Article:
Wojcicki also said YouTube’s product team looked over data from the last six years. Across “millions” of channels and “hundreds” of different time frames for breaks, the team found that on average, channels had more views when they returned than they had right before they left.
“YouTube is a treadmill,” McWhorter said. “If you stop for a second, you’re dead.”
Asano believes this problem puts YouTube in a “tricky” position. “At one point, YouTube did really push for frequency and length of content,” he said. “They don’t want to tell everyone to take a month break… but they also don’t want to be faulted for a huge amount of YouTube burnout.”
YouTube pushed back on fears that its algorithm punishes creators for not uploading as often.
“We want to reassure creators that our systems do not take upload frequency or past video performance into account when recommending new videos to users,” a YouTube spokesperson told CNN Business. “There is no pattern that leads to success on YouTube, but creating engaging content should always take priority over producing a certain volume of content.”
Indeed, some YouTubers said breaks didn’t cause their channel to suffer, including Morton, who has scaled back to uploading one video a week. There are even creators who appear to be thriving with this approach — at least creatively.
Wassabi told his fans that his new reduced upload schedule will allow him to create better videos. As a way to encourage fans to keep coming back to his channel, he said he may upload surprise videos sometimes on Fridays.
YouTubers use platform to broadcast their concerns about burnout
Experts in the influencer marketing space recommend that creators focus on higher-quality videos over quantity, establish set working hours for themselves, and schedule time off, even if it’s just a small break during the day.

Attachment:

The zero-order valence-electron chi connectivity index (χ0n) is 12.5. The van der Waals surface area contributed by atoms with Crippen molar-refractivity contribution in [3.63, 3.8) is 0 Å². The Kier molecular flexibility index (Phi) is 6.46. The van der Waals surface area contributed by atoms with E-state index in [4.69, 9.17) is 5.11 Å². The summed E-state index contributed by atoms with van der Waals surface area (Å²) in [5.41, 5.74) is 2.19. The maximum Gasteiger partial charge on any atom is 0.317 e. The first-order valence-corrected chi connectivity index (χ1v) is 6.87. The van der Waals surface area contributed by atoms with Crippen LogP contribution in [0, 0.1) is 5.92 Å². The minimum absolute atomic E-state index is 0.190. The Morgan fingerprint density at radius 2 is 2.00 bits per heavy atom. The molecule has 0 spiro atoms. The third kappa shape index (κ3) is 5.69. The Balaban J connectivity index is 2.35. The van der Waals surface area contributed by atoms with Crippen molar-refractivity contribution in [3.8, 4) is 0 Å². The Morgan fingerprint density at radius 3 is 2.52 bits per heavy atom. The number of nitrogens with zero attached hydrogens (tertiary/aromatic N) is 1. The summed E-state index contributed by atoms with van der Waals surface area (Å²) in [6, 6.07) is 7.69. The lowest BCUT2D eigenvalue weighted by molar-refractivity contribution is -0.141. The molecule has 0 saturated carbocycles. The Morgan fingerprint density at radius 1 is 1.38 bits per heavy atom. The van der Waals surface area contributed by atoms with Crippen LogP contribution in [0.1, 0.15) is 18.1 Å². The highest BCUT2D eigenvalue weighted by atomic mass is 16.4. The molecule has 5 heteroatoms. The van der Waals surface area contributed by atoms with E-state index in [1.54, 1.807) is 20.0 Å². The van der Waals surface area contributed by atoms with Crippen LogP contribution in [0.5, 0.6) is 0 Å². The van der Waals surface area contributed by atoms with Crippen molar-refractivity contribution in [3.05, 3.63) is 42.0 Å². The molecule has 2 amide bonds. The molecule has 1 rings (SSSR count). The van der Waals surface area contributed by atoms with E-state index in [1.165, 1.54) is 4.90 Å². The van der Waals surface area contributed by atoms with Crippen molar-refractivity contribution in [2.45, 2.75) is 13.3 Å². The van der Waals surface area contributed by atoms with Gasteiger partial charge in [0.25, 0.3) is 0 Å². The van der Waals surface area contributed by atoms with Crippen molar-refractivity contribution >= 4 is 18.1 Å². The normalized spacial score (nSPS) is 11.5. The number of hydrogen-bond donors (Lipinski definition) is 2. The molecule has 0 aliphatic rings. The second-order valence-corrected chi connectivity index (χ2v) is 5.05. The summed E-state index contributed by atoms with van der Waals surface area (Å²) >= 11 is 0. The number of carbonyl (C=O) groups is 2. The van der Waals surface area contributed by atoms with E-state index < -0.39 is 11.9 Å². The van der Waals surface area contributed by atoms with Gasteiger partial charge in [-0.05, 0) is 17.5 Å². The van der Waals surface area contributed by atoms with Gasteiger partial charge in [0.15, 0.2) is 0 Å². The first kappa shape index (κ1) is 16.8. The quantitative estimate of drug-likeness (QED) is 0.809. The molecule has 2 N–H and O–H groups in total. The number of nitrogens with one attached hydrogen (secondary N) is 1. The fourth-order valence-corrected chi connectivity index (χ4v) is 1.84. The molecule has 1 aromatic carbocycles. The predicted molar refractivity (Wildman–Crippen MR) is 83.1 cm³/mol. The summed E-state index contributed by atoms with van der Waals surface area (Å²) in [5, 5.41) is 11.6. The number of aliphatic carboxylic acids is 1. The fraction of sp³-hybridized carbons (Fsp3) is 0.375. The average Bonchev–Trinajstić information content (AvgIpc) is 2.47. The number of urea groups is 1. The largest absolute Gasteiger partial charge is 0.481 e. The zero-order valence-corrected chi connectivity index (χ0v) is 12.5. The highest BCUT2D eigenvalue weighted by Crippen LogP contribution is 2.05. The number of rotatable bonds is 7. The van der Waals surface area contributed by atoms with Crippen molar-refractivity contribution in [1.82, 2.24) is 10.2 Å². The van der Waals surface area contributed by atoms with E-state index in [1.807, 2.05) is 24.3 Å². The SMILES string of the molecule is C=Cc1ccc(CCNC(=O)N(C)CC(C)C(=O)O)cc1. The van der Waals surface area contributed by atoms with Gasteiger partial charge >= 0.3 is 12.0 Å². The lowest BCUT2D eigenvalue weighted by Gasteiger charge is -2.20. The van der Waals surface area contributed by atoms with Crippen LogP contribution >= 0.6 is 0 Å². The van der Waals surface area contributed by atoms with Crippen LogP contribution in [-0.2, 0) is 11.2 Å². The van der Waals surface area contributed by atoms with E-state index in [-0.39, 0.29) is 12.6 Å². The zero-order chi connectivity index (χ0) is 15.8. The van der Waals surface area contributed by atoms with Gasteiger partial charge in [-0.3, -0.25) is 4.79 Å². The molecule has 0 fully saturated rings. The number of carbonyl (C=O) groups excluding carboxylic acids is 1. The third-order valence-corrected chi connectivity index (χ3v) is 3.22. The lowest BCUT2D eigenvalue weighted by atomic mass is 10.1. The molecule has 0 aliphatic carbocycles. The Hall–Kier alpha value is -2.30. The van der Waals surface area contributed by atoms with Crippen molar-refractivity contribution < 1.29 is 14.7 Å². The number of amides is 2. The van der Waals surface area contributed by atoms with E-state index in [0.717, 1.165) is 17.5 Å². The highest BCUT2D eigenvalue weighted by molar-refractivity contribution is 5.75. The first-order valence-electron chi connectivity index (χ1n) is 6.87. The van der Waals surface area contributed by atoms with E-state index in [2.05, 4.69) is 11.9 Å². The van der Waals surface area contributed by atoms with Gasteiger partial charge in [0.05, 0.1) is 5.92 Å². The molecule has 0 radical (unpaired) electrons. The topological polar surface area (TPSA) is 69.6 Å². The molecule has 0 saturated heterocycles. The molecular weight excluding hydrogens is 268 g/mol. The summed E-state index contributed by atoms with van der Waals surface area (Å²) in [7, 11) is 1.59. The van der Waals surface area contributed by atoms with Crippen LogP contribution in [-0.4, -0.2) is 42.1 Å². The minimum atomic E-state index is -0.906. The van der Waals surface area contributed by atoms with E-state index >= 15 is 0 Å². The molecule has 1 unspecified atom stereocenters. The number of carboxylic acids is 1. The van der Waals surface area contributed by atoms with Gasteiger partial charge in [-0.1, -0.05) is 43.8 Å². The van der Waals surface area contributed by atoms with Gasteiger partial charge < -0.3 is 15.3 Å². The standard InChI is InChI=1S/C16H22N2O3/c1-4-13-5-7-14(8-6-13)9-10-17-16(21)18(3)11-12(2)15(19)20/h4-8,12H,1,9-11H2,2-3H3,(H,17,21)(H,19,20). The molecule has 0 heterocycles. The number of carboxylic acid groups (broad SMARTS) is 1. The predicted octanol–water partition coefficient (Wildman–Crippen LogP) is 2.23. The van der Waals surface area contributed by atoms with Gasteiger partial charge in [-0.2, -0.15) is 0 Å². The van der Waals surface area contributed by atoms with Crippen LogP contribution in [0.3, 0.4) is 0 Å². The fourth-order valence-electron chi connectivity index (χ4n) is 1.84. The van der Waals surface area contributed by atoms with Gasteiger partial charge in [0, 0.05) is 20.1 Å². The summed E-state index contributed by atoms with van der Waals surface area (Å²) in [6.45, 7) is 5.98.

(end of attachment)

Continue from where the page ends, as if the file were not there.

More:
But some YouTubers appear to believe part of the solution to dealing with burnout on the platform is more YouTube. Creators are now using the platform as a support group of sorts, McWhorter, for example, talks about mental health on his community chat tab. And YouTube as a company makes videos on the topic and offers courses on its “creator academy” website.
“You need to build trust with your audience and they need to know that they’re going to come every week and be able to see a video from you,” Mills said in the video. “Once you gain that community and that trust, then I think that’s when you’re able to be a little looser with your upload schedule.”
But even Mills said she tries not to take too much time away from YouTube.
“I try to refrain from taking too many breaks because then people are less forgiving,” she said. “Every once in a while, they’re like ‘OK we get it, it’s been a lot’ but if you keep on taking too many breaks, then I feel like the loyalty starts to fade.”
As for McWhorter, he stays on YouTube in part because he feels a responsibility to his audience. But he still struggles with being a YouTuber.
“I’m so sick of this career,” McWhorter said. “I would love to do literally anything else, but I’ve invested so much time and energy into this that it’s the only career path that I have any real skill in. I’d have to start all over again.”